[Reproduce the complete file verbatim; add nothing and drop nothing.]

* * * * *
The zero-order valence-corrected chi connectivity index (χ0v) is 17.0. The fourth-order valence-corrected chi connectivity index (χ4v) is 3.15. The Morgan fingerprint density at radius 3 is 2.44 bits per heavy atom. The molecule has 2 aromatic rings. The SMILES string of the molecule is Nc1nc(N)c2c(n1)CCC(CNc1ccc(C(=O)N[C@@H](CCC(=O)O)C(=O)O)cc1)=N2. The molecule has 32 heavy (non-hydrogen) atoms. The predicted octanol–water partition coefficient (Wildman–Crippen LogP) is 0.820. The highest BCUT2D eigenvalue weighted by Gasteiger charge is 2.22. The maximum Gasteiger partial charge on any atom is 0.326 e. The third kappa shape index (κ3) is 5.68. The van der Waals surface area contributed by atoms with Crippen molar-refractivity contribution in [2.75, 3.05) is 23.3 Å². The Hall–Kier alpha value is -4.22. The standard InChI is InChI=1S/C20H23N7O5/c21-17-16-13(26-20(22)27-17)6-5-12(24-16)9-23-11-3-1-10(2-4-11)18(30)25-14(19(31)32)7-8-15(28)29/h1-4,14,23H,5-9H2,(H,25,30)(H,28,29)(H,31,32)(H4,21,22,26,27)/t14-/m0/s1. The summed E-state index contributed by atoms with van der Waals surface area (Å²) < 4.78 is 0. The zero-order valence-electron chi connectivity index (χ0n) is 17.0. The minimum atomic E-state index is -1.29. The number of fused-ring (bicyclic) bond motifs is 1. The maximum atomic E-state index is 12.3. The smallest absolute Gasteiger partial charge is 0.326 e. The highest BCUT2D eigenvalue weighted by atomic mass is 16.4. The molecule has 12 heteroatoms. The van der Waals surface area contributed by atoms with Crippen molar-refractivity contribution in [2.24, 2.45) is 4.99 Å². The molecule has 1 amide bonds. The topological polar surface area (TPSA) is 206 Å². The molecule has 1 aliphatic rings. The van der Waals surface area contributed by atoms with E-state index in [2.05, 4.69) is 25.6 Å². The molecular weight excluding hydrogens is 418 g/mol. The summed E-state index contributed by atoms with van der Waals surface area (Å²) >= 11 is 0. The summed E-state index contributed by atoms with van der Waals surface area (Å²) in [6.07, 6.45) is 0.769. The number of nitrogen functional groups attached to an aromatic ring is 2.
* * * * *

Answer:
The zero-order valence-corrected chi connectivity index (χ0v) is 17.0. The fourth-order valence-corrected chi connectivity index (χ4v) is 3.15. The Morgan fingerprint density at radius 3 is 2.44 bits per heavy atom. The molecule has 2 aromatic rings. The SMILES string of the molecule is Nc1nc(N)c2c(n1)CCC(CNc1ccc(C(=O)N[C@@H](CCC(=O)O)C(=O)O)cc1)=N2. The molecule has 32 heavy (non-hydrogen) atoms. The predicted octanol–water partition coefficient (Wildman–Crippen LogP) is 0.820. The highest BCUT2D eigenvalue weighted by Gasteiger charge is 2.22. The maximum Gasteiger partial charge on any atom is 0.326 e. The third kappa shape index (κ3) is 5.68. The van der Waals surface area contributed by atoms with Crippen molar-refractivity contribution in [2.75, 3.05) is 23.3 Å². The Hall–Kier alpha value is -4.22. The standard InChI is InChI=1S/C20H23N7O5/c21-17-16-13(26-20(22)27-17)6-5-12(24-16)9-23-11-3-1-10(2-4-11)18(30)25-14(19(31)32)7-8-15(28)29/h1-4,14,23H,5-9H2,(H,25,30)(H,28,29)(H,31,32)(H4,21,22,26,27)/t14-/m0/s1. The summed E-state index contributed by atoms with van der Waals surface area (Å²) < 4.78 is 0. The zero-order valence-electron chi connectivity index (χ0n) is 17.0. The minimum atomic E-state index is -1.29. The number of fused-ring (bicyclic) bond motifs is 1. The maximum atomic E-state index is 12.3. The smallest absolute Gasteiger partial charge is 0.326 e. The highest BCUT2D eigenvalue weighted by atomic mass is 16.4. The molecule has 12 heteroatoms. The van der Waals surface area contributed by atoms with Crippen molar-refractivity contribution in [2.24, 2.45) is 4.99 Å². The molecule has 1 amide bonds. The topological polar surface area (TPSA) is 206 Å². The molecule has 1 aliphatic rings. The van der Waals surface area contributed by atoms with E-state index in [2.05, 4.69) is 25.6 Å². The molecular weight excluding hydrogens is 418 g/mol. The summed E-state index contributed by atoms with van der Waals surface area (Å²) >= 11 is 0. The summed E-state index contributed by atoms with van der Waals surface area (Å²) in [6.07, 6.45) is 0.769. The number of nitrogen functional groups attached to an aromatic ring is 2.